You’ll be able to choose a meal and hot drink from the menus at the tea houses. Meals ranges from boiled eggs to omelettes, toast to momo, fried rice to noodles and vegetarian curries to pizza. The national dish of Nepal – Dal Bhat which consists of rice, lentils, and a vegetable is usually an all-you-can-eat style so always a good choice with trekkers. Meat on the mountain is stale and not hygienic so we always suggest our clients to opt for the vegetarian options.
Can you accommodate vegetarian or other special dietary requirements?
Yes, definitely. This is not a problem at all and in fact we recommend that everyone opt for a vegetarian diet on the trek to avoid stomach issues. If you have special dietary requirements, let us know when you’re booking with us and we will do our best to ensure the requirements are met.
In the city, there are plenty of shops to purchase bottled mineral water which are safe for consumption. Alternatively, we recommend that you can get the hotel to refill your water bottle with boiled water to reduce the use of disposable plastic bottles.
If you’re on trek, we strongly discourage the use of single-use plastic bottles as there is practically no waste management system up on the mountains and the plastic are usually burnt or get dumped into the river. Our crew will provide water that are thoroughly boiled and safe for consumption on a daily basis.
Hence, we suggest you to bring along at least 2 water bottles such as metal/stainless steel thermal vacuum bottles or plastic bottles which can withstand high temperature such as Nalgene. These hot bottles can also act as a hot pack for your sleeping bag at night.
Most of the time you can use the toilets in one of the tea houses along the trail, but if it’s urgent you can go off the trail and find some privacy.
Most of the tea houses have western style flush toilets but the toilets are mostly shared and not attached to individual rooms. At higher elevation, some tea houses uses squatting toilets.
You can buy them in Kathmandu prior to your trip and also easily buy a roll along the trail but do note that the higher the elevations the higher the price for everything on sale.
The lower elevation tea houses such as at Namche Bazaar have hot showers but the higher elevation tea houses generally can only provide a bucket of hot water. It costs about an extra $3 to $5 for a hot shower but we don’t recommend you taking any shower while ascending as it puts you at a risk of catching a cold especially at higher elevation.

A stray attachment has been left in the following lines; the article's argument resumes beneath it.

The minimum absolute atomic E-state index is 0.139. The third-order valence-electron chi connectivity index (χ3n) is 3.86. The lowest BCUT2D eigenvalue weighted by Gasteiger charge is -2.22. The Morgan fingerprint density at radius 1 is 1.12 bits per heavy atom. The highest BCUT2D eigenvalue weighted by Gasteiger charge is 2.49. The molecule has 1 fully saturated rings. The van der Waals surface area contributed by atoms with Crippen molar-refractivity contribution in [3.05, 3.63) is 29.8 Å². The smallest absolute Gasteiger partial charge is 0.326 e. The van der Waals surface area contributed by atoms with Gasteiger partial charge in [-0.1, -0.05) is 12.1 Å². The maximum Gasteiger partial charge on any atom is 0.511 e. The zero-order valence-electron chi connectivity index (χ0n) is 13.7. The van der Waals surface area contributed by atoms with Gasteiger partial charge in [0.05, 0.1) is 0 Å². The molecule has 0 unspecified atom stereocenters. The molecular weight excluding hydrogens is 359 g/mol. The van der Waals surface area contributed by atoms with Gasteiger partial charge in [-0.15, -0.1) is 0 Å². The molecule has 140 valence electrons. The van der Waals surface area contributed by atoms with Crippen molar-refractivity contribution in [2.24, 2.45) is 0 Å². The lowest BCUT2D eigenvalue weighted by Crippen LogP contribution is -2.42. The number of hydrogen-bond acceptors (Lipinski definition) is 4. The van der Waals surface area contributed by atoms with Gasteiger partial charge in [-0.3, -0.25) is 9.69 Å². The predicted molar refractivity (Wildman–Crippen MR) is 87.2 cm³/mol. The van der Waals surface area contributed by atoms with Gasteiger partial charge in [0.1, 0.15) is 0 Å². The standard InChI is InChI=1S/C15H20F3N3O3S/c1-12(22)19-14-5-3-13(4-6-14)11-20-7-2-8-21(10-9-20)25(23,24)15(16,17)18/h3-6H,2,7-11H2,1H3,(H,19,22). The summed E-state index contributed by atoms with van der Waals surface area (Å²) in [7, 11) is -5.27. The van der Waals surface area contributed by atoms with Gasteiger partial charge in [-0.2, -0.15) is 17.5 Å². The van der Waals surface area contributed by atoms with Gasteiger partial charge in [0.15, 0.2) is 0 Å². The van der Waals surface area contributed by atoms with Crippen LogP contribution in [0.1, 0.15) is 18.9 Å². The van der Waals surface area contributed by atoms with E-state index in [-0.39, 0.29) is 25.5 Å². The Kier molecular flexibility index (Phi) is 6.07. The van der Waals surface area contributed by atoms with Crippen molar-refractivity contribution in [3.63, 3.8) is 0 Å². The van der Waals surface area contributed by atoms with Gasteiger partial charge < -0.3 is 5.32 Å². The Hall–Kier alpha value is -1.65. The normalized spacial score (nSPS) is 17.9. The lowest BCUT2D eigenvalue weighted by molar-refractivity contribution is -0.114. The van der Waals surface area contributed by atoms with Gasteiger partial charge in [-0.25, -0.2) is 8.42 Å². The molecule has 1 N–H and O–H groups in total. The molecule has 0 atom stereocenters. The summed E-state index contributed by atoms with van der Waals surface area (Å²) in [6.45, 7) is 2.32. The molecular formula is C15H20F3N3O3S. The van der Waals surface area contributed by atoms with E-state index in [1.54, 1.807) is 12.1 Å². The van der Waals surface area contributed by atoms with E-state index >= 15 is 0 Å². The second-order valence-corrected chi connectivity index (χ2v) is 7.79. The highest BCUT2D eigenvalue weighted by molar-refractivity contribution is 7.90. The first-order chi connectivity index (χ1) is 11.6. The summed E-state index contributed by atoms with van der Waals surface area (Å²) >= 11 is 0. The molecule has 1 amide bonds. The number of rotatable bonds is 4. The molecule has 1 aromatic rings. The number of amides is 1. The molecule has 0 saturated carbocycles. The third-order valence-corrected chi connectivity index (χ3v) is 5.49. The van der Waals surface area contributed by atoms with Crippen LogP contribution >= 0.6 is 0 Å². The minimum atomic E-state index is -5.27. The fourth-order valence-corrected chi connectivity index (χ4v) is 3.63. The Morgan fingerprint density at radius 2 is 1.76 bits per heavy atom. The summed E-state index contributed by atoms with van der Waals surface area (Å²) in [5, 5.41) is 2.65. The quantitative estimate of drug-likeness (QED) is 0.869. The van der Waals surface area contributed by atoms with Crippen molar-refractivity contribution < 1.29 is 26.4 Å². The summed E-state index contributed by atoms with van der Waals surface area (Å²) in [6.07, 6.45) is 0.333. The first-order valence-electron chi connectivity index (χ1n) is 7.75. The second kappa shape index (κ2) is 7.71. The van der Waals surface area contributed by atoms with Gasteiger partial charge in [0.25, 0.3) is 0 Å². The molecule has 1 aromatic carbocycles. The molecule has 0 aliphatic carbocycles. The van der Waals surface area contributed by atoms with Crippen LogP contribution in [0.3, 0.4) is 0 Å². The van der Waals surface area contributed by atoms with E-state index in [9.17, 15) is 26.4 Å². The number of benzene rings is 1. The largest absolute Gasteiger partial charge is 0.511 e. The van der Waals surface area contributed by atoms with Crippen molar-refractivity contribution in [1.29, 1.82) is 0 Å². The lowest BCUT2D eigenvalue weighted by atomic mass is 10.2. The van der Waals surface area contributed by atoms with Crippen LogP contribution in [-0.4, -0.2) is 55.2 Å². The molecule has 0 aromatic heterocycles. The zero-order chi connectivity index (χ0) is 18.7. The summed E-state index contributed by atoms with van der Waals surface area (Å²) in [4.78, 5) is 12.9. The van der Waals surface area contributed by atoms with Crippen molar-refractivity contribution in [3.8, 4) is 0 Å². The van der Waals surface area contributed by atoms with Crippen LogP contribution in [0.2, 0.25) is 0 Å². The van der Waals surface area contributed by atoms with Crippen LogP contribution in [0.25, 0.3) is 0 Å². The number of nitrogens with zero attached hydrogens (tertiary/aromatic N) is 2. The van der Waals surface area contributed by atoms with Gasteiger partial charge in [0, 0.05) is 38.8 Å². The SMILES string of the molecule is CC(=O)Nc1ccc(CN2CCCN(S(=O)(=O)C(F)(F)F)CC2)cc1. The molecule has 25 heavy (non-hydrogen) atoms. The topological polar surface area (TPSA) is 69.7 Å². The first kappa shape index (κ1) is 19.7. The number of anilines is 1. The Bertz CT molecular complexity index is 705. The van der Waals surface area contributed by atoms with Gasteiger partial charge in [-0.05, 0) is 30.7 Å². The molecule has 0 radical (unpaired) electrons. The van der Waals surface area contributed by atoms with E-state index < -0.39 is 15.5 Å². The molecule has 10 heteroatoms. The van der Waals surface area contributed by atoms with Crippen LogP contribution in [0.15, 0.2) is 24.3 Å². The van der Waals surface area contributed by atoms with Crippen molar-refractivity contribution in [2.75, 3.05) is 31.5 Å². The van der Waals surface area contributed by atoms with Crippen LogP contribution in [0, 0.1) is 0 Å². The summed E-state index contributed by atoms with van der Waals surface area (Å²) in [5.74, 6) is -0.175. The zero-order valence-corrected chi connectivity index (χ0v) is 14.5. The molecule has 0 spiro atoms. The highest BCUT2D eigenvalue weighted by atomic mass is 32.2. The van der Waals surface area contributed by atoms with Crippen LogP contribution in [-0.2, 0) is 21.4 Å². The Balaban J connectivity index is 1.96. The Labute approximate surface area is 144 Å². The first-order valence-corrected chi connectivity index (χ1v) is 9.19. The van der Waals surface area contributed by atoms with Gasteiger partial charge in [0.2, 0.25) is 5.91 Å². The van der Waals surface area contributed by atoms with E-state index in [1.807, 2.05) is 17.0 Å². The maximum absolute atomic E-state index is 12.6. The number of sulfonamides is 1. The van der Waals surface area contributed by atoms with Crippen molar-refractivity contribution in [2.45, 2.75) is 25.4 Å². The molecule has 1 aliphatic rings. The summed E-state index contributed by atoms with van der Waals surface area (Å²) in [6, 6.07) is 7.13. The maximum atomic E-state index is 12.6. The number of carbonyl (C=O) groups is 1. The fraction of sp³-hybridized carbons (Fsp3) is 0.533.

Tea houses have electricity at the common areas such as dinning room but they do charge an extra fee of $1 to $4 an hour for charging.
A lot of the tea houses have the power strips with the American outlets. You can check out all the details on the different outlets here. Alternatively, you can purchase the common adapterswhen you get to Kathmandu.
Some of the lower elevation tea houses offer wi-fi for an extra charge of $3 to $10. Or you can simply purchase a Nepalese SIM card in Kathmandu for both internet and calls. However, even with SIM card data, it is mainly limited to lower elevation. As you get to higher elevation such as Gorakshap, you might need to purchase the specific sim card meant for the location which can be very costly.
There are laundry services available in some of the tea houses, and it may be possible to wash some clothes during your rest days in Namche Bazaar for an extra fee. However, in our opinion, is better to plan ahead and pack enough as we aren’t sure about the weather up at the mountains. You can always wash your clothes when you get back to Kathmandu at the end of the trip.
While not mandatory, tipping is always appreciated in Nepal and on our treks. Tipping is a great way to show your appreciation for our team’s hard work and devoted attention to the crucial success of your trek. Despite the fact that all our crew are paid fairly, tipping adds up more to their effort. We generally recommend a top of roughly 10% of the cost of the trek distributed among the entire crew.
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Or contact us through our email address at email@example.com indicating the trek that you’re interested in.
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We accept all major currencies such as USD, Euros or British Pound. You can pay the balance in cash or with a credit card but note that we charge a 4% fee for credit card payments so it’s better to pay your balance in cash.
Most places in Nepal don’t accept credit cards so it’s better to prepare more cash. However, there are ATMs in Kathmandu where you can withdraw Nepali rupees with a good exchange rate. Do note that the banks generally charge $5 USD service fee in addition to any charges that you might incur from your bank at home. There is also a limit to the maximum amount you can withdraw at a time. Generally, the maximum amount is 25,000 Nepali rupees but depending on which banks you withdraw from.
If you come on a trek with us, our trekking packages are pretty much all inclusive. We generally suggest you plan on about $300 to $400 for extra expenses including your Nepal visa, tips for the trek crew, food & drink in the city, showers, Wifi, and charging electrical devices facility while you’re on trek. We also suggest extra funds in cash or on a credit card in case your flight to Lukla is canceled and you decide to charter a helicopter.